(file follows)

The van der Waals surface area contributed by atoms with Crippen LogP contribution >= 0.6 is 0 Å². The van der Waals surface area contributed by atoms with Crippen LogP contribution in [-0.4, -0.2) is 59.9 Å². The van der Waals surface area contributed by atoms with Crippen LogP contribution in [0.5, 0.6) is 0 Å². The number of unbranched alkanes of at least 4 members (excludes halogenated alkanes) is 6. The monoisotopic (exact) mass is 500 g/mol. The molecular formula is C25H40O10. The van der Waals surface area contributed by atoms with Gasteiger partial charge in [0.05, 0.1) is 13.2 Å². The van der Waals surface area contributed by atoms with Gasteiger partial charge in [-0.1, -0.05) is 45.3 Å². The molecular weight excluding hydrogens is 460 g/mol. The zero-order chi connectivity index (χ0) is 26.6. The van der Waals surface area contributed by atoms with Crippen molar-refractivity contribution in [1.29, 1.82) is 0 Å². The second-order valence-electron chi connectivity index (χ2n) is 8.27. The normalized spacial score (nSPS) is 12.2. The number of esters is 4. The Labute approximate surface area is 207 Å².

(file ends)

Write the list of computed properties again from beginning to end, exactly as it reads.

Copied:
The van der Waals surface area contributed by atoms with Crippen LogP contribution >= 0.6 is 0 Å². The van der Waals surface area contributed by atoms with Crippen LogP contribution in [-0.4, -0.2) is 59.9 Å². The van der Waals surface area contributed by atoms with Crippen LogP contribution in [0.5, 0.6) is 0 Å². The number of unbranched alkanes of at least 4 members (excludes halogenated alkanes) is 6. The monoisotopic (exact) mass is 500 g/mol. The molecular formula is C25H40O10. The van der Waals surface area contributed by atoms with Gasteiger partial charge in [0.05, 0.1) is 13.2 Å². The van der Waals surface area contributed by atoms with Gasteiger partial charge in [-0.1, -0.05) is 45.3 Å². The molecular weight excluding hydrogens is 460 g/mol. The zero-order chi connectivity index (χ0) is 26.6. The van der Waals surface area contributed by atoms with Crippen molar-refractivity contribution in [1.29, 1.82) is 0 Å². The second-order valence-electron chi connectivity index (χ2n) is 8.27. The normalized spacial score (nSPS) is 12.2. The number of esters is 4. The Labute approximate surface area is 207 Å².